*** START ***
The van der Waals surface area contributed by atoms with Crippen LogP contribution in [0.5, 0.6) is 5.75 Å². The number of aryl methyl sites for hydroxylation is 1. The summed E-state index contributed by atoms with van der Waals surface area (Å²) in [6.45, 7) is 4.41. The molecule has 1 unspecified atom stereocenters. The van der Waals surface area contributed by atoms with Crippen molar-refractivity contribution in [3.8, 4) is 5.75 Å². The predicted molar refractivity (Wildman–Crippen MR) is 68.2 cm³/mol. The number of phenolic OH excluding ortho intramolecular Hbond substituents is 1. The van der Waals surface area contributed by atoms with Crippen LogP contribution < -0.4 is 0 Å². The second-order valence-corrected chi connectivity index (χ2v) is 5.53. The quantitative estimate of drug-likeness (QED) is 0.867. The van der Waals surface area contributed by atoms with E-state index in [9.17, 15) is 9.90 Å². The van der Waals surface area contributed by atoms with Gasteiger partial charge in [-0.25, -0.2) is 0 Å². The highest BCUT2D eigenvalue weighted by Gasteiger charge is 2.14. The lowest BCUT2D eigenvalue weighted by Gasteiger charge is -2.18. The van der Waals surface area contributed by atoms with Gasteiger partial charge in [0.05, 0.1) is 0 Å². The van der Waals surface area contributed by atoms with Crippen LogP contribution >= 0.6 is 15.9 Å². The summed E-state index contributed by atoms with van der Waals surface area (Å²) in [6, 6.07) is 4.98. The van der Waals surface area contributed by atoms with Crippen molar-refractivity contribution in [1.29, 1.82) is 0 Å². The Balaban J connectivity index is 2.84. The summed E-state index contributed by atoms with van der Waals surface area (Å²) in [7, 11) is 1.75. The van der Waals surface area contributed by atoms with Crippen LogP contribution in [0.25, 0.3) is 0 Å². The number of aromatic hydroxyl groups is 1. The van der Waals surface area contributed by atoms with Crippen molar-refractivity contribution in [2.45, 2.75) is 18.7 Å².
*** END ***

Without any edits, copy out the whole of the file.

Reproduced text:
The van der Waals surface area contributed by atoms with Crippen LogP contribution in [0.5, 0.6) is 5.75 Å². The number of aryl methyl sites for hydroxylation is 1. The summed E-state index contributed by atoms with van der Waals surface area (Å²) in [6.45, 7) is 4.41. The molecule has 1 unspecified atom stereocenters. The van der Waals surface area contributed by atoms with Crippen molar-refractivity contribution in [3.8, 4) is 5.75 Å². The predicted molar refractivity (Wildman–Crippen MR) is 68.2 cm³/mol. The number of phenolic OH excluding ortho intramolecular Hbond substituents is 1. The van der Waals surface area contributed by atoms with Crippen LogP contribution < -0.4 is 0 Å². The second-order valence-corrected chi connectivity index (χ2v) is 5.53. The quantitative estimate of drug-likeness (QED) is 0.867. The van der Waals surface area contributed by atoms with E-state index in [9.17, 15) is 9.90 Å². The van der Waals surface area contributed by atoms with Gasteiger partial charge in [-0.25, -0.2) is 0 Å². The highest BCUT2D eigenvalue weighted by Gasteiger charge is 2.14. The lowest BCUT2D eigenvalue weighted by Gasteiger charge is -2.18. The van der Waals surface area contributed by atoms with Gasteiger partial charge in [0.05, 0.1) is 0 Å². The van der Waals surface area contributed by atoms with Crippen LogP contribution >= 0.6 is 15.9 Å². The summed E-state index contributed by atoms with van der Waals surface area (Å²) in [6, 6.07) is 4.98. The van der Waals surface area contributed by atoms with Crippen molar-refractivity contribution in [1.29, 1.82) is 0 Å². The Balaban J connectivity index is 2.84. The summed E-state index contributed by atoms with van der Waals surface area (Å²) in [7, 11) is 1.75. The van der Waals surface area contributed by atoms with Crippen LogP contribution in [0.25, 0.3) is 0 Å². The number of aromatic hydroxyl groups is 1. The van der Waals surface area contributed by atoms with Crippen molar-refractivity contribution in [2.45, 2.75) is 18.7 Å².